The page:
Minority Rights Group International (MRG) Deputy Director, Claire Thomas, writes this opinion piece for the Thomson Reuters News Foundation.+ LEARN MORE
Sakha – also known as Yakuts, though Sakha is their preferred term – are one of the largest native ethnic groups in Siberia. According to the 2010 national census, there are 478,085 Sakha in the Russian Federation. Sakha have developed from a Turkic-speaking people once resident around Lake Baikal. The majority of Sakha live in the Republic of Sakha (Yakutia), formerly the Yakut ASSR, as well as Magadan, Sakhalin and Amur Oblasts.
The Sakha religion is a mixture of shamanism-animism (Tengrianism) and Eastern Orthodoxy.
Russian penetration of the region began in the seventeenth century and a major revolt against Russian occupation occurred in 1642. In the early twentieth century a nationalist movement emerged in the area (the Yakut Union). In April 1922, the Bolshevik regime established the Yakut ASSR. In 1924, the discovery of gold in the south led to large scale Russian migration to the region. While in 1926 Sakha comprised 81.6 per cent of the republic’s population, by 1989 this had fallen to 33.4 per cent.
Russian migration produced an intensification of inter-ethnic tension and led to clashes and mass demonstrations in the 1980s. In the autumn of 1990, the Yakutia Supreme Soviet renamed the republic Sakha. Sakha has been at the forefront of the movement demanding increased control over local resources. A new Constitution for the republic has established Sakha citizenship. In April 1995 the republican authorities concluded a bilateral treaty with Moscow.
Sakha currently forms the largest subnational territorial unit in the world, and is endowed with substantial natural resources in the form of diamonds, gold and mineral ores.
Many Sakha people still maintain subsistence livelihoods such as horse and cattle husbandry, fishing and hunting. However, Sakha have largely been excluded from the profits of the extractive companies operating on their territories and have also suffered disproportionately from ecological destruction due to resource extraction. Rich in mineral wealth and natural sources, the Sakha republic has seen a number of major confrontations between industrial developers and local communities living close to mining, logging and extractive activities. Despite the extraordinary amount of wealth this generates – around a quarter of diamonds sold worldwide come from Sakha mines – very little revenue has trickled down to the local Sakha communities. For example, in the Sakha dominated areas of the town of Nyurba, there is no plumbing, no water filtration systems, poorly maintained roads and a host of social problems like crime and alcoholism.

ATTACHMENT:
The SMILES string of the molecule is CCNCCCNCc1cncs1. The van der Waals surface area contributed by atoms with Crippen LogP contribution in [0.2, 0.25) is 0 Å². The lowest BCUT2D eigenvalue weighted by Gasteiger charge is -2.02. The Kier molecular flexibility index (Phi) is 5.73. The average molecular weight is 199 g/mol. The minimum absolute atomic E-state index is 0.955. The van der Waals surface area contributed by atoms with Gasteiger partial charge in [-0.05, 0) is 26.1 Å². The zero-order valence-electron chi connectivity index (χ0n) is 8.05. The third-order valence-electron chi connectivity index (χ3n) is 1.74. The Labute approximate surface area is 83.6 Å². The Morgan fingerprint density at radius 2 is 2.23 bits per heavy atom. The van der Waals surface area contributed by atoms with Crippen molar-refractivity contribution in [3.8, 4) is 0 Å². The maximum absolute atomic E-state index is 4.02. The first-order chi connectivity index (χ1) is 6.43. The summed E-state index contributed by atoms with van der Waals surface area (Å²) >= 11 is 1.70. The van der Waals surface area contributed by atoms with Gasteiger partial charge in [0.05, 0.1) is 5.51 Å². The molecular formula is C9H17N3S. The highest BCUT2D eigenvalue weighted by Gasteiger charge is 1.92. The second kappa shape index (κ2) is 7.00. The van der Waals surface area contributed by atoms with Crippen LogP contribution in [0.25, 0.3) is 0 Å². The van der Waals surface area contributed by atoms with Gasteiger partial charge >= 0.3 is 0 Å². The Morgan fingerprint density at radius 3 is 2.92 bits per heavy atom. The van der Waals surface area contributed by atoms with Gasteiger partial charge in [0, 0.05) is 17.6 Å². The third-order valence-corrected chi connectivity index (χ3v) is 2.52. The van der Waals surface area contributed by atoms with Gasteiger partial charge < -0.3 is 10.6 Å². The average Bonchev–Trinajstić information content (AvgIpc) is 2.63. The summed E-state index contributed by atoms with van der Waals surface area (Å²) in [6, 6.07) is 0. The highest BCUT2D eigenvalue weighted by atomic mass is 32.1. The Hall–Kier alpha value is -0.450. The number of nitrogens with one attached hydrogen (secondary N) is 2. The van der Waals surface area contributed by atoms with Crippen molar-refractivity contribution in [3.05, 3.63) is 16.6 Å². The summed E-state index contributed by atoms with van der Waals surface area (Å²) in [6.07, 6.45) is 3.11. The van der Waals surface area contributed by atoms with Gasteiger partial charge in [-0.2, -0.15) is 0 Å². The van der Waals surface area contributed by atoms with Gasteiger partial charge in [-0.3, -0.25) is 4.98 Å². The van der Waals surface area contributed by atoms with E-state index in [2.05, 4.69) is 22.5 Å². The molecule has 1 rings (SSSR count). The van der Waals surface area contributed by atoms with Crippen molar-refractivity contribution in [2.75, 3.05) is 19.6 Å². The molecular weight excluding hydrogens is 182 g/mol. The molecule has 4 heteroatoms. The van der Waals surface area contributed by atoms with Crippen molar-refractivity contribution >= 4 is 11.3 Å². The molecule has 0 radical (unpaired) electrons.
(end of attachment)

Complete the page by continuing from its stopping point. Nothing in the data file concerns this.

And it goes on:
Moreover, the Sakha and their smaller-numbered indigenous neighbors (Chukchi, Evenk, Even, and Yukagir) have suffered disproportionately from the disastrous ecological consequences of diamond-related development. Diamond and gold mining operations, as well as hydroelectric engineering in the Sakha Republic, particularly in the Vilyuy region, have led to significant land degradation, water contamination, decrease in biological diversity, relocation of the local and indigenous communities, disturbance in their traditional economic activities, health problems associated with water pollution and degradation of natural environments.
Sakha and Russian are co-official languages in Sakha; the Chukchi, Dolgan, Yukagir, Even and Evenk languages have localized official status in areas where their speakers predominate. The Sakha are not considered to number among the small peoples of the north, and due to their numbers assimilatory pressures have less impact on Sakha; in fact, Sakha identity exercises an assimilatory impact on some of the republic’s smaller Turkic groups.
The proportional share of Sakha in the total population of Sakha has increased since the collapse of the Soviet Union, and according to reports, ethnic Sakha are over-represented in the republic’s political institutions – a situation that may at times have created tensions with ethnic Russian inhabitants of the region. However, there has been little active separatist sentiment in the region.
Minorities and indigenous peoples in
- Kabards and Balkars
- Karachay and Cherkess
- Khants and Mansi
- Meskhetians or Meskhetian Turks
- Russian or Volga Germans
- Ukrainians, Belarusians and Kazakhs